Clicking on banner ads enables JWR to constantly improve
Jewish World Review May 30, 2002 / 19 Sivan, 5762

Bob Greene

Bob Greene
JWR's Pundits
World Editorial
Cartoon Showcase

Mallard Fillmore

Michael Barone
Mona Charen
Linda Chavez
Ann Coulter
Greg Crosby
Larry Elder
Don Feder
Suzanne Fields
Paul Greenberg
Bob Greene
Betsy Hart
Nat Hentoff
David Horowitz
Marianne Jennings
Michael Kelly
Mort Kondracke
Ch. Krauthammer
Lawrence Kudlow
Dr. Laura
John Leo
David Limbaugh
Michelle Malkin
Chris Matthews
Michael Medved
Kathleen Parker
Wes Pruden
Sam Schulman
Amity Shlaes
Tony Snow
Thomas Sowell
Cal Thomas
Jonathan S. Tobin
Ben Wattenberg
George Will
Bruce Williams
Walter Williams
Mort Zuckerman

Consumer Reports

Welcome back to a place where we feel at home | You could have set your watch by this one, it was so predictable.

Not the details -- not the specific revelation that President Bush was told in advance that Osama bin Laden's network was planning to hijack U.S. jetliners. That revelation was not predictable.

But what has quickly followed -- the dividing of politicians into enemy camps, the finger-pointing and blame-placing -- was always just a breath or two away. You knew we'd be here eventually -- you knew we'd be back to the old ways of doing the nation's business. Bipartisanship? Speaking with one voice? Come on. It was nice while it lasted. The only surprise was that it lasted as long as it did.

If I were working for the White House or the Republican National Committee, I could very easily write for them a response to this new controversy:

"Yes, of course we knew that there were threats of hijackings. The whole country has known that for more than 30 years. Unfortunately, someone somewhere is always going to want to hijack an airplane. This is precisely the reason we have metal detectors and X-ray machines in every airport, and why we have had them there for years. We could never have known exactly what was planned for Sept. 11-- and for anyone to suggest otherwise is close to treason. They should be ashamed of themselves for making such a suggestion."

If I were working for the Democratic National Committee, I could very easily write a response to the same controversy:

"For months now the president and the White House have been assuring the American people that they are sharing every bit of pertinent information that we can all use to protect ourselves. So to find out now that the president himself was warned before Sept. 11 about bin Laden's plans -- and that he and his administration failed to pass that warning on to the citizens of the United States -- is shocking and appalling. Why did the president wait until a news organization reported this to acknowledge these facts? Why did he not tell us in the days immediately after Sept. 11-- not to mention the days immediately before? In a time when all Americans are asked to trust their national leaders, this is deeply troubling -- and a reason to question that trust."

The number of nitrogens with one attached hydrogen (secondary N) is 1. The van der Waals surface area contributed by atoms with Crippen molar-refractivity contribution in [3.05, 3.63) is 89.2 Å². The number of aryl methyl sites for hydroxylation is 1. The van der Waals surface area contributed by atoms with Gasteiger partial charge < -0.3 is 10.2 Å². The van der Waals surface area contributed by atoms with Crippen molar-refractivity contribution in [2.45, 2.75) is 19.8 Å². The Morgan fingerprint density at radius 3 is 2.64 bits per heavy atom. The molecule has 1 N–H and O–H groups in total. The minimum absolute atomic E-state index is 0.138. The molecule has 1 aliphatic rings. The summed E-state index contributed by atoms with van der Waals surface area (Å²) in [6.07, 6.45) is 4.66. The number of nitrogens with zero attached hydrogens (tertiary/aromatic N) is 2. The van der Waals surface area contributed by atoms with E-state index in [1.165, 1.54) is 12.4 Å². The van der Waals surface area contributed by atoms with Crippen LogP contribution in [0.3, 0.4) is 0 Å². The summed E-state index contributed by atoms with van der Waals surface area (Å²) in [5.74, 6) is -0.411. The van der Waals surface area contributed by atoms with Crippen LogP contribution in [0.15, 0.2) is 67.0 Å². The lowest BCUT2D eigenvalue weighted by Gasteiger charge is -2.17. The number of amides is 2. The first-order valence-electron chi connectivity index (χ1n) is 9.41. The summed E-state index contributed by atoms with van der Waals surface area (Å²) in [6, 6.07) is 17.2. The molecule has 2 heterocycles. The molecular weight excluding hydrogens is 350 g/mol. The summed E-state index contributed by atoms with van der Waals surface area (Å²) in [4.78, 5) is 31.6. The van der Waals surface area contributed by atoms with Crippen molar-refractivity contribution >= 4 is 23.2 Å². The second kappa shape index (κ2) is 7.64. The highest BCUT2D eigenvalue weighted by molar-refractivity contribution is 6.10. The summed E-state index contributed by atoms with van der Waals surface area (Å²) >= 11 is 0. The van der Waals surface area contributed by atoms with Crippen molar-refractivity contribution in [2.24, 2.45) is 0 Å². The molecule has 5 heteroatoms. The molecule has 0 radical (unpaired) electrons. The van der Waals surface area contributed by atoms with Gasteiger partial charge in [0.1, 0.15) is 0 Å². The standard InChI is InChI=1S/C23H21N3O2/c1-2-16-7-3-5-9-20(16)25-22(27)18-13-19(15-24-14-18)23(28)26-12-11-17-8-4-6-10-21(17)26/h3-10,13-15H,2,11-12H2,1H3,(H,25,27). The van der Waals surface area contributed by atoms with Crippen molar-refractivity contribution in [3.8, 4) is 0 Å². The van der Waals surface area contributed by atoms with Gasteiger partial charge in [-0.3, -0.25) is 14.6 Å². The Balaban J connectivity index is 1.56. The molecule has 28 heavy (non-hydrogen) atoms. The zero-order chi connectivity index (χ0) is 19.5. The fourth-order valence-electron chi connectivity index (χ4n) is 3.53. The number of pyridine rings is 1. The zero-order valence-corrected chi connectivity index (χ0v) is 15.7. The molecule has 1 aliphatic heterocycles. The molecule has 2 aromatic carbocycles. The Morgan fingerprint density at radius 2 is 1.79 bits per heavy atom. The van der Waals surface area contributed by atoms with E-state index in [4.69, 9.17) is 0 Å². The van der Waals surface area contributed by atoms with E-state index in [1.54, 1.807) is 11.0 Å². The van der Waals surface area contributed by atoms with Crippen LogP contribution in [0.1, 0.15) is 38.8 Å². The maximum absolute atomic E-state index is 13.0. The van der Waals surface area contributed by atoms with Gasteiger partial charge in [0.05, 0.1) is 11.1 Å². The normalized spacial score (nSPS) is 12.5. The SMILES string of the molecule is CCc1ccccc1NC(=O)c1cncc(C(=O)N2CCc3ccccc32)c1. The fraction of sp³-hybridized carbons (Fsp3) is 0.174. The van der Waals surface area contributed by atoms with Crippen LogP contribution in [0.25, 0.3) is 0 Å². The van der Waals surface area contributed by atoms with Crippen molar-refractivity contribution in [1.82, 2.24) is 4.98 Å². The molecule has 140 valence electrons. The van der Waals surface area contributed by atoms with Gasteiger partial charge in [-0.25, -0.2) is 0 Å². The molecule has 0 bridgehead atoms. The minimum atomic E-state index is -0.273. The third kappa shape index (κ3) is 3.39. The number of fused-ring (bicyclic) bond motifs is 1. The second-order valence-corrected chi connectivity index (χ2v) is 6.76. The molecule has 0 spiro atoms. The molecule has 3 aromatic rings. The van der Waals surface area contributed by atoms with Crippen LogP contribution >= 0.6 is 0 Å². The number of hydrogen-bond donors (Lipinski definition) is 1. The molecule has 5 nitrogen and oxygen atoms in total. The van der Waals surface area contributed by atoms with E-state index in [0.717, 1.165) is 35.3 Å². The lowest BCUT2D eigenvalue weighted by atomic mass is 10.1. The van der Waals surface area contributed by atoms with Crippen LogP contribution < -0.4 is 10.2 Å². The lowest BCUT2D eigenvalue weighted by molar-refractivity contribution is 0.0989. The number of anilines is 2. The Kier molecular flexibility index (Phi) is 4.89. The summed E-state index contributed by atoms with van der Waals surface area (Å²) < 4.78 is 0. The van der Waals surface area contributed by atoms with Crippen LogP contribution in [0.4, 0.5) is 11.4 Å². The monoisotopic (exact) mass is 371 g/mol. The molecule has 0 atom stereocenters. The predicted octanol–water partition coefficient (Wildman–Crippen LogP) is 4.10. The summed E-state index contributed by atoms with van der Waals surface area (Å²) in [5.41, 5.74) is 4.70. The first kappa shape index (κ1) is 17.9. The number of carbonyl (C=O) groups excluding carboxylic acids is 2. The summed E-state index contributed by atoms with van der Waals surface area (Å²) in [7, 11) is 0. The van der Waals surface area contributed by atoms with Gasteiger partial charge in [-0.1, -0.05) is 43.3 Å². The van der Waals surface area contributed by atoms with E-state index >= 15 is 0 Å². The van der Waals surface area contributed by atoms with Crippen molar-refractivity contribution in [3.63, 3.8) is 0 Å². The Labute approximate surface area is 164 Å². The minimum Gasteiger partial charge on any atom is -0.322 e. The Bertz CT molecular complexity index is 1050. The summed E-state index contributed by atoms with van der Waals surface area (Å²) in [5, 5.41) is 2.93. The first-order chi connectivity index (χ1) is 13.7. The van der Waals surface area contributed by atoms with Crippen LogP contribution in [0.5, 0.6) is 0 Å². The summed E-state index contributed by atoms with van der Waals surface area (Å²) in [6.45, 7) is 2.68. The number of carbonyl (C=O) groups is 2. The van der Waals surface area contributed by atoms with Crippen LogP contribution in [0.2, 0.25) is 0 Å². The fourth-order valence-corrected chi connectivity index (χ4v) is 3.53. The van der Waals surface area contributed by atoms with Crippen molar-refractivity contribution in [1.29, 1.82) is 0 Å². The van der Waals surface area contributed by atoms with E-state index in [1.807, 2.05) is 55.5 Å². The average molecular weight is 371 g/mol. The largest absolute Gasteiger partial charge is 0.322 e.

Because I work for neither the Republicans nor the Democrats, though, I would write neither of those paragraphs. Instead I would say -- I will say -- that in the long term, the most important thing to come out of this will have nothing to do with bin Laden or Sept. 11-- the most important thing will be that the last few days represent the official return to our old, openly factional and contentious ways.

This started forming even before the hijack news reports. Earlier last week, Republicans and Democrats began to punch at each other about the Republican National Committee's use of a Sept. 11-related photo to solicit contributions. The photo -- of Bush aboard Air Force One that day, calling Vice President Dick Cheney -- is being offered, along with two others, to Republican donors.

If I were working for the Democrats, I could write their response:

"This is the ultimate betrayal of trust by a cynical White House. President Bush assured all Americans in the days after Sept. 11 that he would not use the events for political gain. In asking us to come together as one country, he repeatedly said that the war on terror must be kept separate from politics. Yet here he is, allowing his party to sell a Sept. 11 photo to Republican donors. Down through the nation's history, presidents have made appeals during wartime for citizens to buy War Bonds. This is a first -- a president, during wartime, using a war photo to solicit money for one party. It's a sad day."

If I were working for the Republicans, I could write their response:

"We're very proud of our president, and what he is doing both at home and abroad. It never occurred to us that, by including a photo of him aboard the presidential aircraft, we would be inviting the president's antagonists in the Democratic Party to attack us in such a low and unpatriotic way. For the record: Yes, we chose to include the photo of the president aboard Air Force One; yes, we knew he was talking to the vice president in the photo; and yes, we are grateful for the tireless and honorable job he has done not just since Sept. 11, but every day of his presidency. We are not surprised that the Democrats object -- if we were they, we, too, would be depressed that the nation admires and respects this Republican president so much."

Because I work for neither the Democrats nor the Republicans, I would write neither of those paragraphs. Instead I would -- I will -- say:

We've been here before -- to this place of political sniping. In a way, it's the place where we're most at ease. This is not the aberration -- the months of alleged collegiality following Sept. 11 were the aberration. This may be nasty and bitter -- but it's home. It's where we live, politically, and always have.

Meanwhile, no one seems to know where bin Laden may be. And those anthrax letters: Who sent them?

JWR contributor Bob Greene is a novelist and columnist. Send your comments to him by clicking here.

Bob Greene Archives


© 2002, Tribune Media Services